Front Page Titles (by Subject) PREFACE TO JULIUS CÆSAR. - The Works of Voltaire, Vol. X The Dramatic Works Part 1 (Zaire, Caesar, The Prodigal, Prefaces) and Part II (The Lisbon Earthquake and Other Poems).
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PREFACE TO JULIUS CÆSAR. - Voltaire, The Works of Voltaire, Vol. X The Dramatic Works Part 1 (Zaire, Caesar, The Prodigal, Prefaces) and Part II (The Lisbon Earthquake and Other Poems). 
From The Works of Voltaire, A Contemporary Version, (New York: E.R. DuMont, 1901), A Critique and Biography by John Morley, notes by Tobias Smollett, trans. William F. Fleming. Vol. X The Dramatic Works Part 1 (Zaire, Caesar, The Prodigal, Prefaces) and Part II (The Lisbon Earthquake and Other Poems).
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PREFACE TO JULIUS CÆSAR.
A Letter from Signor Algarotti, to Signor Franchini, Envoy at Florence.
(On the Tragedy of “JULIUS CÆSAR,” by M. de Voltaire.)
I have deferred sending you the “Julius Cæsar” which you desired, till now, that I might have the pleasure of communicating to you the tragedy on that subject, as written by M. de Voltaire. The edition of it printed at Paris some months ago is extremely faulty; one may easily perceive in it the hand of some of those gentlemen whom Petronius calls “Doctores Umbratici.” It is even so shamefully defective as to give us verses that have not the proper number of syllables. This piece, notwithstanding, has been as severely criticized as if M. de Voltaire himself had published it: would it not be cruelly unjust to impute to Titian, the bad coloring of one of his pictures, that had been daubed over by a modern painter? I have been fortunate enough to procure a manuscript fit to be sent to you; you will see the picture exactly as it came out of the hand of the master: I will even venture to accompany it with the remarks which you desired of me.
Not to know that there is a French language and a French theatre, cannot show a greater degree of ignorance, than not to know to what perfection Corneille and Racine carried the drama. It seemed, indeed, as if, after these great men, nothing remained to be wished for, and that all which could be done was to endeavor to imitate them. Could one expect anything in painting after the “Galatæa” of Raphael and yet the famous head of Michelangelo, in the little Farnese, gave us an idea of a species more fierce and terrible, to which this art might be raised. In the fine arts, we do not perceive the void till after it is filled up. Most of the tragedies of the great masters I just now mentioned, whether the scene lies at Rome, Athens, or Constantinople, contain nothing more than a marriage concerted, or broken off: we can expect nothing better in this species of tragedy, wherein love makes peace or war with a smile. I cannot help thinking that the drama is capable of something infinitely superior to this. Julius Cæsar is to be a proof of it. The author of the tender “Zaïre” breathes nothing here but sentiments of ambition, liberty, and revenge.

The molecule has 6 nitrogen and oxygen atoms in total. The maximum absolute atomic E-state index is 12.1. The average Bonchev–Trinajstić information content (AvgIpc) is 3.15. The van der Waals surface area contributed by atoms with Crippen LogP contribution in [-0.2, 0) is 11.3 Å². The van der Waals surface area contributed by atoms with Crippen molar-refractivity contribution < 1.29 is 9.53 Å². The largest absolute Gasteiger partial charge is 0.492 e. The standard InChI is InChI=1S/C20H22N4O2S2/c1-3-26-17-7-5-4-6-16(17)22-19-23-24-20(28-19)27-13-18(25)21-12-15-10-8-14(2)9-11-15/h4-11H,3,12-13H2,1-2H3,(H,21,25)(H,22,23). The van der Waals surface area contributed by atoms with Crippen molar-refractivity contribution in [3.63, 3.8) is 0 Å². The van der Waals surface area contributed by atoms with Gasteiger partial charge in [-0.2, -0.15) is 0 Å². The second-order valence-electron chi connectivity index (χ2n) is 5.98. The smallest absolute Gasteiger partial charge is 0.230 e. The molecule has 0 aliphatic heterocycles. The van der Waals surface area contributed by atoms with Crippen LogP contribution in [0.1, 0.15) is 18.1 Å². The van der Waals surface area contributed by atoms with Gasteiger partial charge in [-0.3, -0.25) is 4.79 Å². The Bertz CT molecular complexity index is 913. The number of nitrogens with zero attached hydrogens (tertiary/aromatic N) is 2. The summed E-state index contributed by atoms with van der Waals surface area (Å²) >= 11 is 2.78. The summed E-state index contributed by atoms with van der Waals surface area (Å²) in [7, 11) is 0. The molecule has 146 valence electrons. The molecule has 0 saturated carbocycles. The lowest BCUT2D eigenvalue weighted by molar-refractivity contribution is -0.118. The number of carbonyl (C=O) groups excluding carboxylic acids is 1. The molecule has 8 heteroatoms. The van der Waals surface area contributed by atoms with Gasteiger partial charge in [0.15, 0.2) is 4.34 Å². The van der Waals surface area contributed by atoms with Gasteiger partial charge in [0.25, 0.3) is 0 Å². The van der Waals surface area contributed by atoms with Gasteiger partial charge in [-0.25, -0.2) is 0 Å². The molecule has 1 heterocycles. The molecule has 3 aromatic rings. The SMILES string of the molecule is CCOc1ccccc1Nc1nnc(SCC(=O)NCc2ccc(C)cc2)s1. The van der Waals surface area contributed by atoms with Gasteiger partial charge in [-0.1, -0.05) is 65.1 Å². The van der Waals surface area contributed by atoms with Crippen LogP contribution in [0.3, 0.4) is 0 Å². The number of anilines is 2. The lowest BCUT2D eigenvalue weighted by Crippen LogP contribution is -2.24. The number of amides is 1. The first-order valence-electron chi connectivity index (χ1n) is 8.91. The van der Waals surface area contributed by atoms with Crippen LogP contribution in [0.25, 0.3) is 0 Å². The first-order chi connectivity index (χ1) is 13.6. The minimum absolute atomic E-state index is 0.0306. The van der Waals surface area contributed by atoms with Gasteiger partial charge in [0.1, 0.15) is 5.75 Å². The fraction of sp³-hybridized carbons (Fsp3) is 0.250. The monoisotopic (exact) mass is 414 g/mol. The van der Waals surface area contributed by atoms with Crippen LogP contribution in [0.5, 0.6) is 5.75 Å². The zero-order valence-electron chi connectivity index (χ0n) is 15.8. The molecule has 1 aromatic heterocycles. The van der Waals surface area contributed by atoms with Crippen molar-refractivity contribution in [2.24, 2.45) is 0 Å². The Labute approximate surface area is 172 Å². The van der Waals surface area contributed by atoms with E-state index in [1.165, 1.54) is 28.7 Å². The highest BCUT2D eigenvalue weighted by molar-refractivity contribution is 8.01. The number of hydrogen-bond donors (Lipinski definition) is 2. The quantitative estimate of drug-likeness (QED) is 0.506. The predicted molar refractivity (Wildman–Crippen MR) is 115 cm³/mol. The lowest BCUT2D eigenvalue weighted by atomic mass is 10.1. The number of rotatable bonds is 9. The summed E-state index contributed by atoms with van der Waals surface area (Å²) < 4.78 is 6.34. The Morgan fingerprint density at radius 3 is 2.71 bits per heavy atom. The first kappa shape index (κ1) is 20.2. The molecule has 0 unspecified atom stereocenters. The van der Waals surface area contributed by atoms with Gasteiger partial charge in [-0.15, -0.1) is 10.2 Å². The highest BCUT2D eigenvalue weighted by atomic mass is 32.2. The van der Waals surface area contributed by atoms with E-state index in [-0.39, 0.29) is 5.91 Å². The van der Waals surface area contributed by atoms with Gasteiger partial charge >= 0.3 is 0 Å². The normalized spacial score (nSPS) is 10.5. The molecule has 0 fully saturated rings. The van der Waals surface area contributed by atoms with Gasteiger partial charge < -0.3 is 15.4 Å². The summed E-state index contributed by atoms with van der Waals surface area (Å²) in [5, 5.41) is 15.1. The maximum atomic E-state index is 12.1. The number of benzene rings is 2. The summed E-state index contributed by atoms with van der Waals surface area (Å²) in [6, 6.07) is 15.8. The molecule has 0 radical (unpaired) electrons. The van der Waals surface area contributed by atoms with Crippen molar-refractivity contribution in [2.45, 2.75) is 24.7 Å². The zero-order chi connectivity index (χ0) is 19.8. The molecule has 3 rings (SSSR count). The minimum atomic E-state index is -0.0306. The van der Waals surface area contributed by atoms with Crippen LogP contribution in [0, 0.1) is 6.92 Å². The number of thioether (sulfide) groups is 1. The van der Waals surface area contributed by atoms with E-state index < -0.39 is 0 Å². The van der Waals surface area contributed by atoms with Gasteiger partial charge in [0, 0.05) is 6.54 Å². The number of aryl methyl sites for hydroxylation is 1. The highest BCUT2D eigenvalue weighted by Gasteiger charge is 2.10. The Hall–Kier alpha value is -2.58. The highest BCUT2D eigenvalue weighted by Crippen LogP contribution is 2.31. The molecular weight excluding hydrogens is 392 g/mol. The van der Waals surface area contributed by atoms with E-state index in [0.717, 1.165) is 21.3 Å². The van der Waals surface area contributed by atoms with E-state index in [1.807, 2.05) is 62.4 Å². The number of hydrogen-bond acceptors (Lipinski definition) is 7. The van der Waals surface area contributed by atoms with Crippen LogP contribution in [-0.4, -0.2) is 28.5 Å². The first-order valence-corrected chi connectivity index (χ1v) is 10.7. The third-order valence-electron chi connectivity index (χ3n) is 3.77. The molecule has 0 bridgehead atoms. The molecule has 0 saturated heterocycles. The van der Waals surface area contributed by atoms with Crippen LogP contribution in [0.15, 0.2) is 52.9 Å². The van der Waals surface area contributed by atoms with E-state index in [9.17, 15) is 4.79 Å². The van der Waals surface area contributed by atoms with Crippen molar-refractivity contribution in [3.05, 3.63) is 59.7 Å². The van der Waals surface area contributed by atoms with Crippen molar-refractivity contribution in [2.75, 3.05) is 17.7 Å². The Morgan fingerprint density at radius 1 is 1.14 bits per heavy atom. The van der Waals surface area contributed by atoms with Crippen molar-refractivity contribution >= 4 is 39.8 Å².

Tragedy should be an imitation of great men; it is that which distinguishes it from comedy; but if the actions which it represents are likewise great, the distinction is still better marked out, and by these means we may arrive at a nobler species. Do we not admire Mark Antony more at Philippi than at Actium? I am apprehensive, notwithstanding, that reasonings of this kind will meet with the strongest opposition. We must have very little acquaintance with human nature not to know that prejudice generally gets the better of reason; and above all, those prejudices that are authorized by a sex that imposes laws upon us, which we always submit to with pleasure.
Love has been too long in possession of the French theatre to suffer any other passions to supplant it, which inclines me to think that Julius Cæsar will meet with the fate of Themistocles, Alcibiades, and many other great men of Athens, that of being admired by all mankind; while ostracism banished them from their own country.
In some places M. de Voltaire has imitated Shakespeare, an English poet, who united in the same piece the most childish absurdities and the finest strokes of the true sublime. He has made the same use of him as Virgil did of Ennius, and taken from him the last two scenes, which are, doubtless, the finest models of eloquence which the stage ever produced.
What is it but the remains of barbarism in Europe, to endeavor to make those bounds which power and policy have prescribed to separate states and kingdoms, the limits also of science, and the fine arts, whose progress might be so widely extended by that commerce and mutual light which they would throw on each other; a reflection which may be more serviceable to the French nation than any other, as it is exactly in the case of an author, from whom the public expect more in proportion to what they have already received from him. France is so highly polished and cultivated that we have a right to demand of her, not only that she should approve, but that she should adopt and enrich herself with everything that is excellent among her neighbors: